It tends to get lost in the innumerable exorcism films studios were regurgitating at the time, but The Possession was actually a pretty solid entry in the subgenre. Inspired by the 2003 viral story of a supposedly haunted wine cabinet that was being sold on Ebay (its owner would later recant his story, essentially saying he did it for the lulz), the film follows a similarly cursed box that a family buys at a yard sale. The demonic baddies inside end up relocating into the soul of the youngest member of the clan and spooky hijinks ensue. While The Possession doesn't reinvent the wheel in terms of the tropes too often seen in the countless movies attempting to spider-walk in the footsteps of William Friedkin's The Exorcist, it doesn't need to, thanks to the strength of what it does well. It has an undeniably creepy atmosphere, presents sympathetic and believable characters, and showcases some genuinely unsettling imagery.
Evil Dead (2013)
Easily the most divisive entry on this list, Fede Álvarez's reimagining of Sam Raimi's signature film is thankfully finally getting recognized as one of the best remakes in horror history. Looking back at some of the insanely negative responses Evil Dead received (I specifically remember one prominent podcast at the time ranting for an entire episode about how much of a sacrilege the film was), you can't help but scratch your head a bit. It honored the original's tone and esthetic beautifully while giving us a film that truly felt like its own unique beast. A masterful balance of ambition and fan service aside, it also sports some of the best gore effects seen in years (I still can't see an X-Acto knife without thinking of that scene) and a lead that could have filled Ash's shoes nicely if she'd been given the chance. What more could you want?
Don't Breathe (2016)
Three years after Evil Dead, Fede Álvarez returned to the big screen with a film that would prove to be Ghost House's biggest hit since 2004's The Grudge. Continuing the filmmaker's penchant for crafting stories that drip with suspense and brutality, Don't Breathe tells the tale of three young burglars hoping for a big payday when they break into the home of a wealthy blind man. Unfortunately for them, it turns out the house's owner is a killing machine who's more than capable of dealing with the unlucky trio who are now locked inside with him. With a deeply chilling performance from Stephen Lang as the homicidal homeowner and a climax so unexpectedly gnarly it made this writer's skin crawl, Don't Breathe snuck up on audiences upon its release and became one of Ghost House's highest-grossing pictures to date.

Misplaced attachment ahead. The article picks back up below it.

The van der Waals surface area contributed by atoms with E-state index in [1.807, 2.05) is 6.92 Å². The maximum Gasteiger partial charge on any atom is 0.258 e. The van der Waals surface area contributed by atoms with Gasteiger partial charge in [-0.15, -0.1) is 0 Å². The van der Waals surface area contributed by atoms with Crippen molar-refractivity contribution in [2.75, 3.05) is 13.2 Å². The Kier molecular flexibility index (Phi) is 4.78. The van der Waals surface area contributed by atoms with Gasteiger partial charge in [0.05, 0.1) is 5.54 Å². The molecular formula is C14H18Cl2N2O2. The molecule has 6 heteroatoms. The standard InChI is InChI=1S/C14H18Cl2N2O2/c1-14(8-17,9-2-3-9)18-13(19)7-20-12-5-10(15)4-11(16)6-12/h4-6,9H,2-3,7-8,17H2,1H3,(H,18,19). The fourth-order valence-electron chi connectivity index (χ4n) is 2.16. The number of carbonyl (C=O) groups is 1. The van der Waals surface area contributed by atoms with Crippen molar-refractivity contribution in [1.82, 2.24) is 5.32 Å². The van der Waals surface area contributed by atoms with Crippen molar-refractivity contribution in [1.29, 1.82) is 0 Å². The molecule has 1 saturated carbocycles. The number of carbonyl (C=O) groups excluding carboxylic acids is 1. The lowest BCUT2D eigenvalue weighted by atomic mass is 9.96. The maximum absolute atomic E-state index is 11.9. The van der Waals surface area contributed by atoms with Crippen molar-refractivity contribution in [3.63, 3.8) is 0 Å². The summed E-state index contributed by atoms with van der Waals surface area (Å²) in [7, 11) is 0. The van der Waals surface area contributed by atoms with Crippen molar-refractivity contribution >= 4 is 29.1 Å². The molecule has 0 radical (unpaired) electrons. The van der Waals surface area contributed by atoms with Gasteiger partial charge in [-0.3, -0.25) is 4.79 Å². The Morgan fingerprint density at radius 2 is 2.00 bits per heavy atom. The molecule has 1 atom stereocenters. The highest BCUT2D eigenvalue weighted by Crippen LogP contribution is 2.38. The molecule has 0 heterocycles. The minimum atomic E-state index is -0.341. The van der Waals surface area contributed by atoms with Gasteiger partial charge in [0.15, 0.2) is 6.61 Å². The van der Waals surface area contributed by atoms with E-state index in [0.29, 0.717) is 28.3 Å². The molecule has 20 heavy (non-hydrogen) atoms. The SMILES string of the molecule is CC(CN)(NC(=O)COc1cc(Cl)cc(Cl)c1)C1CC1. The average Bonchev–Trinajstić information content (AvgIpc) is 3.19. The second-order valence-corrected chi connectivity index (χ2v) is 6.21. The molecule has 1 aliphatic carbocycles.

Seventh Moon (2009)
Another fun one from Ghost House Underground. If you can ignore its truly agonizing use of shaky cam, you'll find a spooky piece of folk horror with a surprisingly emotional finale. And for a movie whose biggest flaw is its camera work, its final shot is an absolute stunner. To quote David Johansen in Scrooged: "Niagara Falls!"
The Grudge (2020)
I'm genuinely baffled by the hate this movie received. True, it did away with Kayako, but the spirit of the franchise and its mythology was all there, along with gorgeous art direction and some deeply emotional performances from its ensemble cast. I will die on this hill; however lonely an end it may be.
The Unholy (2021)
This one surprised me. It relies too heavily on jump scares and has a third act that crashes down quicker than Wile E. Coyote plummeting off a cliff, but The Unholy also has a neat little story that attempts to examine the nature of belief and the commodification of faith. And its creature design is actually pretty darn gnarly, to boot!